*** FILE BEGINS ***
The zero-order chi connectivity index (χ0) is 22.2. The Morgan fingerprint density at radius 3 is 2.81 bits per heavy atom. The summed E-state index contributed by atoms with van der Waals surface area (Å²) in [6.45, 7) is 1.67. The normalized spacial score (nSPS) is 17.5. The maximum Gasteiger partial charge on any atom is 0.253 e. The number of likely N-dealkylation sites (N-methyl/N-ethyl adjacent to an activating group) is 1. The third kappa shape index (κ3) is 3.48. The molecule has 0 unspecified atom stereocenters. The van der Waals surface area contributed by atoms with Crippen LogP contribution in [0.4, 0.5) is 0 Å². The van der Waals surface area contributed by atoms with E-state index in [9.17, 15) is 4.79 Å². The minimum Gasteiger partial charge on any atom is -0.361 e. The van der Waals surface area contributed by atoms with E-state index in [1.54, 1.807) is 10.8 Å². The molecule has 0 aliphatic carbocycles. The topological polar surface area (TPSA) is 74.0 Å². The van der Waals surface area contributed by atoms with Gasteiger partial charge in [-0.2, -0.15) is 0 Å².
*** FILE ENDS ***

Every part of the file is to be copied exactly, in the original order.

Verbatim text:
The zero-order chi connectivity index (χ0) is 22.2. The Morgan fingerprint density at radius 3 is 2.81 bits per heavy atom. The summed E-state index contributed by atoms with van der Waals surface area (Å²) in [6.45, 7) is 1.67. The normalized spacial score (nSPS) is 17.5. The maximum Gasteiger partial charge on any atom is 0.253 e. The number of likely N-dealkylation sites (N-methyl/N-ethyl adjacent to an activating group) is 1. The third kappa shape index (κ3) is 3.48. The molecule has 0 unspecified atom stereocenters. The van der Waals surface area contributed by atoms with Crippen LogP contribution in [0.4, 0.5) is 0 Å². The van der Waals surface area contributed by atoms with E-state index in [9.17, 15) is 4.79 Å². The minimum Gasteiger partial charge on any atom is -0.361 e. The van der Waals surface area contributed by atoms with E-state index in [1.54, 1.807) is 10.8 Å². The molecule has 0 aliphatic carbocycles. The topological polar surface area (TPSA) is 74.0 Å². The van der Waals surface area contributed by atoms with Gasteiger partial charge in [-0.2, -0.15) is 0 Å².